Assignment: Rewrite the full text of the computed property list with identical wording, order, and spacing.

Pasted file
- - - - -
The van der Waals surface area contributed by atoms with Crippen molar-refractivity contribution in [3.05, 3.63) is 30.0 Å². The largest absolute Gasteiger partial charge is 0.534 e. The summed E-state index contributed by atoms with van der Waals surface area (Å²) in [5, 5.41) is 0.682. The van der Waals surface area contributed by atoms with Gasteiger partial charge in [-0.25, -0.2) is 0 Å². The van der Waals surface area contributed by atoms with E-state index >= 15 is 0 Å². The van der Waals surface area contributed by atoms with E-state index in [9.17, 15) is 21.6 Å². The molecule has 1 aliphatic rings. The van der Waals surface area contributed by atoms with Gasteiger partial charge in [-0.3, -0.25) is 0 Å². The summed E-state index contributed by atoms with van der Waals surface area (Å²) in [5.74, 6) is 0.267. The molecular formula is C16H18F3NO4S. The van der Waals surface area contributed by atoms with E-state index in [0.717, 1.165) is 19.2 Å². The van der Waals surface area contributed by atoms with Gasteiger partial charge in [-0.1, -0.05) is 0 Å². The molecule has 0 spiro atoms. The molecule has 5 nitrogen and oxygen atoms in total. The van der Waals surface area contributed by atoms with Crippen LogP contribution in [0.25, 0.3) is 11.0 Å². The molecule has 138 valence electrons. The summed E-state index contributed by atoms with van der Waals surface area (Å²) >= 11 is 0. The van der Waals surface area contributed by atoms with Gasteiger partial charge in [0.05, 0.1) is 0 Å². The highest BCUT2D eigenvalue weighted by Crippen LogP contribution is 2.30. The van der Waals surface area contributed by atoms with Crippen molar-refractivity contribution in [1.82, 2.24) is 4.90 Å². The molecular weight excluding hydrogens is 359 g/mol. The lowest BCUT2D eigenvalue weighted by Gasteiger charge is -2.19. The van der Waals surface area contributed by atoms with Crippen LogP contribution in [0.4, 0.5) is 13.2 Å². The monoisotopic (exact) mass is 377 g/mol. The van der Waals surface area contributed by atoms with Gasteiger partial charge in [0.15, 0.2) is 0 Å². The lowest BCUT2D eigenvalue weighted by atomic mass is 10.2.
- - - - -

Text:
The van der Waals surface area contributed by atoms with Crippen molar-refractivity contribution in [3.05, 3.63) is 30.0 Å². The largest absolute Gasteiger partial charge is 0.534 e. The summed E-state index contributed by atoms with van der Waals surface area (Å²) in [5, 5.41) is 0.682. The van der Waals surface area contributed by atoms with Gasteiger partial charge in [-0.25, -0.2) is 0 Å². The van der Waals surface area contributed by atoms with E-state index >= 15 is 0 Å². The van der Waals surface area contributed by atoms with E-state index in [9.17, 15) is 21.6 Å². The molecule has 1 aliphatic rings. The van der Waals surface area contributed by atoms with Gasteiger partial charge in [-0.3, -0.25) is 0 Å². The summed E-state index contributed by atoms with van der Waals surface area (Å²) in [5.74, 6) is 0.267. The molecular formula is C16H18F3NO4S. The van der Waals surface area contributed by atoms with E-state index in [0.717, 1.165) is 19.2 Å². The van der Waals surface area contributed by atoms with Gasteiger partial charge in [-0.1, -0.05) is 0 Å². The molecule has 0 spiro atoms. The molecule has 5 nitrogen and oxygen atoms in total. The van der Waals surface area contributed by atoms with Crippen LogP contribution in [0.25, 0.3) is 11.0 Å². The molecule has 138 valence electrons. The summed E-state index contributed by atoms with van der Waals surface area (Å²) >= 11 is 0. The van der Waals surface area contributed by atoms with Gasteiger partial charge in [0.05, 0.1) is 0 Å². The highest BCUT2D eigenvalue weighted by Crippen LogP contribution is 2.30. The van der Waals surface area contributed by atoms with Crippen molar-refractivity contribution in [1.82, 2.24) is 4.90 Å². The molecular weight excluding hydrogens is 359 g/mol. The lowest BCUT2D eigenvalue weighted by Gasteiger charge is -2.19. The van der Waals surface area contributed by atoms with Crippen LogP contribution in [0.4, 0.5) is 13.2 Å². The monoisotopic (exact) mass is 377 g/mol. The van der Waals surface area contributed by atoms with Gasteiger partial charge in [0.15, 0.2) is 0 Å². The lowest BCUT2D eigenvalue weighted by atomic mass is 10.2.